Do a vanity search

Do as the recruiters do and search yourself on the web. Think of yourself as a brand and social media as a marketing tool. Are you marketing yourself well? Not only are you using it carefully, but are you also using it wisely? Most importantly, do you seem valuable enough for your prospective employers to invest in you?

Image by The-Lane-Team, Flickr

Image by The-Lane-Team, Flickr

Having the chance to study abroad is definitely going to be a highlight of your post-secondary life. However, some people end their exchange feeling as if their time was too short to do anything spectacular. Follow these few tips to help maximize your experience while on exchange.

Set goals

Don’t end your exchange feeling like you’ve accomplished nothing. Make a list of everything you want to do. It can be as simple as using the tube in London or as adventurous as bungee jumping in Singapore. You can also challenge yourself to become conversationally fluent in the local language. Be as creative as you want! Don’t expect to complete everything on your list, but you can rest assured knowing that you’ve had plenty of new experiences.

Immerse yourself in the culture

Take a stroll through the city’s old district, learn about the country’s history, visit temples and ancient sites, and order food in the local language. Learn and experience as much as you can in your new surroundings. When in Rome, do as the Romans do (this idiom works even better if you’re actually in Rome)! By the end of your exchange, you should feel like one of the locals.

Make local friends

Speaking to and learning from locals can help you make your stay better. They’ll help you find the best restaurants, bars, places to visit, places to avoid and other important information only locals would know about.

Try the local food

Don’t be tempted to just grab a hamburger at a nearby fast-food restaurant. Make sure you try the local delicacies. If you can’t afford expensive restaurants, street food allows you to taste the local flavours at cheap prices. However, just like street food vendors at home, it’s best to make sure you aren’t purchasing your food from a place that looks unsanitary.

Keep a journal

It will help you reflect on your experiences and make you appreciate your time there a little more. Better yet, start a blog or a vlog. It’s a great way to keep your family and friends overseas updated.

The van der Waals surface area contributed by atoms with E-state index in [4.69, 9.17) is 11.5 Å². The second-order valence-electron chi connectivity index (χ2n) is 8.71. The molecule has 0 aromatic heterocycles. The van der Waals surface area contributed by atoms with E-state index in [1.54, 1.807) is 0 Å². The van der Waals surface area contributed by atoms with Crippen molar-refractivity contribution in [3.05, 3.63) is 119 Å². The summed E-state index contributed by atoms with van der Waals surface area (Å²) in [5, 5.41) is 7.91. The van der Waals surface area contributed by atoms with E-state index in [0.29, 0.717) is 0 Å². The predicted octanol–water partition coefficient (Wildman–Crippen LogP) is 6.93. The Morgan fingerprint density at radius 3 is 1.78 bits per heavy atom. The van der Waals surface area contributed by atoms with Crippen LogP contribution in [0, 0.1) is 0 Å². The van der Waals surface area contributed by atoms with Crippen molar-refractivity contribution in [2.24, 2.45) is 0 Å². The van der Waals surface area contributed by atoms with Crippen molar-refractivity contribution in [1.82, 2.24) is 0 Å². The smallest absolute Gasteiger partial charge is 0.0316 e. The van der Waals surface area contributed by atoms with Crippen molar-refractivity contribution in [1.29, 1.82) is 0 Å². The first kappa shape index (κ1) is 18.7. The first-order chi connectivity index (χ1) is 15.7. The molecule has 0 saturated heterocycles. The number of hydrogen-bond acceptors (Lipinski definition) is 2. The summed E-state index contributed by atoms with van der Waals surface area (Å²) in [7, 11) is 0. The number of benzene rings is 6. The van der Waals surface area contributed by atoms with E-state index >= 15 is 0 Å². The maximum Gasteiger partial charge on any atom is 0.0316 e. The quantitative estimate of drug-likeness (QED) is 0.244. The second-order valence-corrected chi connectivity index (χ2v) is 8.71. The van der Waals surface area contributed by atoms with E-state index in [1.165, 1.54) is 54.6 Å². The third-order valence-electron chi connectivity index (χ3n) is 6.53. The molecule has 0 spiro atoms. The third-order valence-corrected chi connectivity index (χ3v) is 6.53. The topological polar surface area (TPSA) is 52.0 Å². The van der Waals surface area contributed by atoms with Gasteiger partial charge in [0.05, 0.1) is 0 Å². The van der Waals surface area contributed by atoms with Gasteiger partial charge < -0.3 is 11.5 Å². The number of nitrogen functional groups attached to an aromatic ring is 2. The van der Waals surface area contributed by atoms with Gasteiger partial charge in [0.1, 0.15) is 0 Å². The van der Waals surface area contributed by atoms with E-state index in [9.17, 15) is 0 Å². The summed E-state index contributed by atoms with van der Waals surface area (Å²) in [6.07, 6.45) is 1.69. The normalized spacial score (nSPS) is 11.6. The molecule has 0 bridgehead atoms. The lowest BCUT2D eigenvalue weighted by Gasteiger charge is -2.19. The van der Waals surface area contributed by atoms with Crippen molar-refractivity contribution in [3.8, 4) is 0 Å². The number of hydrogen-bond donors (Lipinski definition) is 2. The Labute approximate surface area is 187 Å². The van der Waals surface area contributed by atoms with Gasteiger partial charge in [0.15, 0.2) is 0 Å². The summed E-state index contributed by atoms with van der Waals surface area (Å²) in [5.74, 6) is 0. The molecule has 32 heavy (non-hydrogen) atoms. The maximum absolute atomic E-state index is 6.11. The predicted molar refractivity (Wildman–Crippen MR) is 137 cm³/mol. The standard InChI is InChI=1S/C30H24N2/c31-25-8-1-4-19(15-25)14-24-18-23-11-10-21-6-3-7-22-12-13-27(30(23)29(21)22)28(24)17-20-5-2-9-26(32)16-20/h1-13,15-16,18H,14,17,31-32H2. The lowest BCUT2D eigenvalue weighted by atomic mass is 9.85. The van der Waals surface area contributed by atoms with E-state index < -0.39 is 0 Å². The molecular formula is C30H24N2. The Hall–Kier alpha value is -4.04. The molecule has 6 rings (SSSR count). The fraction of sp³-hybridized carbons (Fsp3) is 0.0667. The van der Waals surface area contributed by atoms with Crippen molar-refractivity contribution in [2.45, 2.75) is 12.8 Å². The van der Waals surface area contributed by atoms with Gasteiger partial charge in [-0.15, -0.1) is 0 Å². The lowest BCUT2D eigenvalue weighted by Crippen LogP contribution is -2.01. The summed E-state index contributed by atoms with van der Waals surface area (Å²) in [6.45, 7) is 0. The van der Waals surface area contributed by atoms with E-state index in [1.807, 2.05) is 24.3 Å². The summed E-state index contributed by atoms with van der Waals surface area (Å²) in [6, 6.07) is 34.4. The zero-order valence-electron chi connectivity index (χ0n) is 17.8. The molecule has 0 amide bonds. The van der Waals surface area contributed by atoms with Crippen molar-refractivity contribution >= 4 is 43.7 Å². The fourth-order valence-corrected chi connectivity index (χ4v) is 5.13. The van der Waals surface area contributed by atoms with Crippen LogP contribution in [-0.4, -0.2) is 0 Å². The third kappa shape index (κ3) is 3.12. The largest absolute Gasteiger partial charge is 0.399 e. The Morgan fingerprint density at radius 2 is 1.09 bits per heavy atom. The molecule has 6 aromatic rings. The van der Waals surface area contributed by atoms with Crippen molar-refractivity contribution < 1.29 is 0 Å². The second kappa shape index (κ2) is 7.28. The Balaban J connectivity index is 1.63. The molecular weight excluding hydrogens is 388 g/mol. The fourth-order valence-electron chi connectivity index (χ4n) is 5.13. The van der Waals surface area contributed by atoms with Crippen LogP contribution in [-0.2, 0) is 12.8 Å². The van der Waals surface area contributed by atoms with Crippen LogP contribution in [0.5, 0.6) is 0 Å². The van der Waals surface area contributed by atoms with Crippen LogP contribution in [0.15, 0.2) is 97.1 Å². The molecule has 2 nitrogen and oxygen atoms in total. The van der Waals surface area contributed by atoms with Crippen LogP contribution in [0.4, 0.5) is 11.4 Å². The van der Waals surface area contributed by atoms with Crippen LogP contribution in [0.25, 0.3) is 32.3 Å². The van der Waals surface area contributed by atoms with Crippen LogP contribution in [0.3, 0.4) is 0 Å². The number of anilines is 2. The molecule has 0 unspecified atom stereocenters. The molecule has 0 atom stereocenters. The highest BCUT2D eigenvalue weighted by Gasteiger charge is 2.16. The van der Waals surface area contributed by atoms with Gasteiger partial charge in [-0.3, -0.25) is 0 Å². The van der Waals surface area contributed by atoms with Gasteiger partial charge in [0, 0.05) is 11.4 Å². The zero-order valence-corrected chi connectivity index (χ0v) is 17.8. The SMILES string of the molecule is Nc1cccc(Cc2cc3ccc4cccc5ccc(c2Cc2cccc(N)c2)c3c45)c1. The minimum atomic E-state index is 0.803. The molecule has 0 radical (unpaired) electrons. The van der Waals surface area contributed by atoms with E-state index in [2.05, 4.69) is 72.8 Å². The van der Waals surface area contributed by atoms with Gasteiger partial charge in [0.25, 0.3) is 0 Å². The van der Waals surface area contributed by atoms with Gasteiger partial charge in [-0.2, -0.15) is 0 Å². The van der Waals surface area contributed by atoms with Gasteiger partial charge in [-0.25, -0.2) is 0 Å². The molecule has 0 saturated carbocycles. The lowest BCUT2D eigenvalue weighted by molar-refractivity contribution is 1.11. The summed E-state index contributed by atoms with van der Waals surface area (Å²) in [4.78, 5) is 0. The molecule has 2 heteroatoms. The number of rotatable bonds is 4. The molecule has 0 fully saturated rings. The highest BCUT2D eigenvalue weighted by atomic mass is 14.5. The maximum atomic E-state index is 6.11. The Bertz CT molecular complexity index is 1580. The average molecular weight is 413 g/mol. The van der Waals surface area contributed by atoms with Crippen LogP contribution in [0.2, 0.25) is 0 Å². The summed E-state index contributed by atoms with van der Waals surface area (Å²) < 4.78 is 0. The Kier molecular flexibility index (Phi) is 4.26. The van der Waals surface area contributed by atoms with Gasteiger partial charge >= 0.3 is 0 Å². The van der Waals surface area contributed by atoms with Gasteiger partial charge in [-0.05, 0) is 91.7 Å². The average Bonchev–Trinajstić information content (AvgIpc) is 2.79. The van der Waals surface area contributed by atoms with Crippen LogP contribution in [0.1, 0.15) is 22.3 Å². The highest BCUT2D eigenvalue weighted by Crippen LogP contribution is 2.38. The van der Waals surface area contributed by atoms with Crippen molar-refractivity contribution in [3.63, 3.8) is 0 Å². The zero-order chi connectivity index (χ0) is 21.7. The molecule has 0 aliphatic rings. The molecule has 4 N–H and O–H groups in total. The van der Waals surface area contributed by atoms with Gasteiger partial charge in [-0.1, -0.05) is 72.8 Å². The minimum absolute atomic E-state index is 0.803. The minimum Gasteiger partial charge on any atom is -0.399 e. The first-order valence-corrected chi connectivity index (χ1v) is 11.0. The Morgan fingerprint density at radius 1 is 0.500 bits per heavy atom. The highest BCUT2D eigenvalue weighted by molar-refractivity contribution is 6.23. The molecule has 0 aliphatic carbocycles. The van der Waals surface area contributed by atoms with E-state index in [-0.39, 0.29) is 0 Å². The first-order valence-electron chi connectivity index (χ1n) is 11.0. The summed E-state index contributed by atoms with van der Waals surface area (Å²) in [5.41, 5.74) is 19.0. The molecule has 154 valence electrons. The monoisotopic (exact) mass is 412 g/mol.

Pace yourself

Don’t get yourself sick because you wanted to try all of Germany’s ales. Getting sick or even injured abroad is really expensive. Take caution when trying new things and make smart decisions.

Be mentally prepared

Being on exchange requires a lot of open-mindedness and independence. Don’t be surprised if you experience some sort of a culture shock. Different cultures have different lifestyles and attitudes. Be sure to read up on social customs beforehand to prepare yourself. Also, being far away from family and friends can make you feel very lonely. Beat the homesickness by getting out of your room and exploring. If you really need to, call mom and dad but try not to dwell too much on how much you miss home. You don’t want to be sad for most of your exchange.

Enjoy the little things

Not everything has to be blood-pumping adventures or fancy excursions. Find the joy from all the little things your host country has to offer. It can be the melodic way in which people speak, the fact that fresh ramen is always available just around the corner or the picturesque view of the sunset from your window. You might even enjoy il dolce far niente (the sweetness of doing nothing). Cherish every second because these are the things you’re going to miss most!

Image by kthread, Flickr

Image by kthread, Flickr

Preparing to go on exchange isn’t that different from preparing to go on a trip. However, there are a few extra things you need to do before going on exchange. Don’t get caught unprepared in a different country by reviewing this list of exchange essentials: 

3 Months or More Before Leaving:

  • If necessary, apply for your passport and visa(s).
  • Get to know where you’re travelling. Read up on climate, transportation systems and tourist spots in guide books and on websites like Wikivoyage. This can help you figure out what you need and don’t need to pack.
  • Learn some key phrases and words in your host country’s language. Even though a lot of people around the world can understand some English, it never hurts to know how to ask for the nearest bathroom or for directions in local language.
  • Learn the culture’s social customs. Did you know that direct eye contact is considered rude in some Asian cultures? To avoid accidentally offending someone, Culture Crossing is a great website for learning the etiquette, taboos and gestures of different countries.
  • Create a budget. Allocate a specific amount of money to spend each week on food, entertainment, transportation and any other expenses. Use this to estimate how much you plan on spending for your whole term on exchange so you can start saving up now.